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Questions : [See below for context.]

$\rm\color{#c00}{a)}$ First, is the proof presented below $100$ % correct ?

$\rm\color{#c00}{b)}$ How would one justify the LHS of $(2)$ ? Are my thoughts correct ?

Thoughts : One way I see it is in three times : first we note that $(\cdot)^{1/p}$ is continuous, then we apply the Monotone Convergence Theorem (MON) and finally we note that $|\cdot|^p$ is continuous, so that all in all we can bring the limit all the way in (even if $\displaystyle\sum_{k\geq1} |f_k|$ is infinite in this case).

Another way I see it is by noting that every norm is (Lipschitz) continuous, so that we can effectively bring the limit inside (even if it is infinite in this case).

$\rm\color{#c00}{c)}$ Why must we take the absolute value of $f_k$ when investigating $\displaystyle\sum|f_k|$ ? Are my thoughts correct ?

Thoughts : I think that MON would not apply for $\rm\color{#c00}{b)}$ and I think that if we did not take the absolute value, then we could not speak, a priori, of the limit, that is, $\displaystyle\sum_{k\geq1} f_k$, in $(2)$. Taking the absolute value gives a series with positive terms and such a series either converges or diverges to $\infty$. A series with negative terms could diverge by oscillating.

$\rm\color{#c00}{d)}$ In $(4)$, defining $F$ by $0$ is purely arbitrary, right ? We could define $F$ to be anything on the null set, right ? Also, $\displaystyle\sum_{k\geq1} f_k$ does exist on the given set since absolute convergence implies convergence for series of numbers, right ?

$\rm\color{#c00}{e)}$ The equality $(5)$ is true since $$ F-\sum_{k=1}^{n}f_k=\sum_{k=n+1}^{\infty}f_k $$ almost everywhere, right ?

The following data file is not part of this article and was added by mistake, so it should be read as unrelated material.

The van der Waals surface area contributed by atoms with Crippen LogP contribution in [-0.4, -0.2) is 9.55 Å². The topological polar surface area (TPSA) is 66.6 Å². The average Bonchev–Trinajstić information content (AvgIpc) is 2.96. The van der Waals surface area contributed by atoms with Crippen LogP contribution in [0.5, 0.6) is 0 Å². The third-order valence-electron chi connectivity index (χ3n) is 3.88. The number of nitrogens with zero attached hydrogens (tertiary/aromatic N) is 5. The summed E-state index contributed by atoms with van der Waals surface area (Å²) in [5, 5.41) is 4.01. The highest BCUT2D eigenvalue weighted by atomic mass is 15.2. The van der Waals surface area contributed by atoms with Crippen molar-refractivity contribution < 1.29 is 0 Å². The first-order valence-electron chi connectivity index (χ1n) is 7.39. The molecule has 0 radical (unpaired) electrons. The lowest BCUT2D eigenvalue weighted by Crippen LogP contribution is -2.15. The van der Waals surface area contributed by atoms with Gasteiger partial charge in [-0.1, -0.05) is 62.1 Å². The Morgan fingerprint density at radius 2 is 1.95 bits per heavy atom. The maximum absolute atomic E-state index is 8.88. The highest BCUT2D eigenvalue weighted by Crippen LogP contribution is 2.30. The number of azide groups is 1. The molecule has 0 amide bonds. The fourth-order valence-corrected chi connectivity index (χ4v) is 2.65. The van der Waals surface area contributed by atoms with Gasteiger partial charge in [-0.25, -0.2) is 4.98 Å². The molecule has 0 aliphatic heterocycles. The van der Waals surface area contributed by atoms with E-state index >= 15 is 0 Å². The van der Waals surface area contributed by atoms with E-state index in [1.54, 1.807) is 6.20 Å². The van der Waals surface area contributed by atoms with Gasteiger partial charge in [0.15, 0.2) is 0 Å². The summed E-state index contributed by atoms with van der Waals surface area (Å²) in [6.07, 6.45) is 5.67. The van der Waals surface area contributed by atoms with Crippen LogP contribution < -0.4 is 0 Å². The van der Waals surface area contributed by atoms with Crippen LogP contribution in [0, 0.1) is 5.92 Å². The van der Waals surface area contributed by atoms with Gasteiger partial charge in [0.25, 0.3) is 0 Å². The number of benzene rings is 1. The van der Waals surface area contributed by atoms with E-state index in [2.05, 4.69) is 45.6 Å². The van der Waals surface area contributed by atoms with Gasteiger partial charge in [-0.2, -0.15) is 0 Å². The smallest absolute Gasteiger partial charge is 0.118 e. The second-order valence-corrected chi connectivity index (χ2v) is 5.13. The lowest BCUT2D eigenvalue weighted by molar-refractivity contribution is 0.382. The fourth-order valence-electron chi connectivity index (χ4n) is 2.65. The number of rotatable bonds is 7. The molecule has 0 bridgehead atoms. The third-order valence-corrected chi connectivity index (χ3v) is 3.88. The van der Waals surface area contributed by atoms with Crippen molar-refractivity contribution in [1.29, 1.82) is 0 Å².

$\rm\color{#c00}{f)}$ Would it be fair to say that what was sufficient to prove was $\displaystyle\sum_{k\geq1}|f_k|<\infty$ a.e., [added] and that the reason the proof is not trivial is that $L^p(\mu)$ contains, by definition, finite-valued functions ? I mean, in measure theory we work with functions with range in the extended real line, $[-\infty,\infty]$, and if we allowed the functions in $L^p(\mu)$ to take infinite values, then in fact every series would be convergent (trivially) in $L^p(\mu)$. Is this correct ?

Def. : Let $(X,\cal{A},\mu)$ be a measured space. Then for $1\leq p<\infty$ we define $$ L^p(\mu):=\{f:X\to\mathbb{R}\text{ measurable and s.t. }\|f\|_p<\infty\}, $$ where $\|f\|_p:=\left(\int|f|^pd\mu\right)^{1/p}$. As usual we really take equivalence classes of functions differing only on a null set.

Thm (Riesz-Fischer) : $(L^p(\mu),\|\cdot\|_p)$ is complete for $1\leq p<\infty$.

Dem. : We know it suffices to show that every absolutely convergent series converges.

Let $(f_k)_{k\geq1}\subset L^p(\mu)$ be a sequence such that $$ \sum_{k=1}^{\infty}\|f_k\|_p<\infty.\tag{0} $$ Since, by Minkowski's inequality, one has $$ \left\|\sum_{k=1}^n|f_k|\right\|_p\leq\sum_{k=1}^n\|f_k\|_p,\tag{1} $$ letting $n\to\infty$ gives $$ \left\|\sum_{k=1}^{\infty}|f_k|\right\|_p\leq\sum_{k=1}^{\infty}\|f_k\|_p<\infty,\tag{2} $$ thus $$ \sum_{k=1}^{\infty}|f_k|<\infty\quad\text{a.e.}\tag{3} $$ Now define $$ F:=\begin{cases}\displaystyle\sum_{k\geq1}f_k&\text{on }\left\{\displaystyle\sum_{k\geq1}|f_k|<\infty\right\},\\0&\text{otherwise}.\end{cases}\tag{4} $$ Then $F$ is in $L^p(\mu)$ since $|F|\leq\displaystyle\sum_{k\geq1}|f_k|$ and by $(2)$. Also, $F$ is such that $$ \sum_{k=1}^{\infty}f_k=F, $$ because \begin{align} \left\|F-\sum_{k=1}^{n}f_k\right\|_p&=\left\|\sum_{k=n+1}^{\infty}f_k\right\|_p\tag{5}\\ &\leq\left\|\sum_{k=n+1}^{\infty}|f_k|\right\|_p\\ &\stackrel{(2)}{\leq}\sum_{k=n+1}^{\infty}\|f_k\|_p\xrightarrow[(n\to\infty)]{(0)}0.\quad\text{Q.E.D.} \end{align}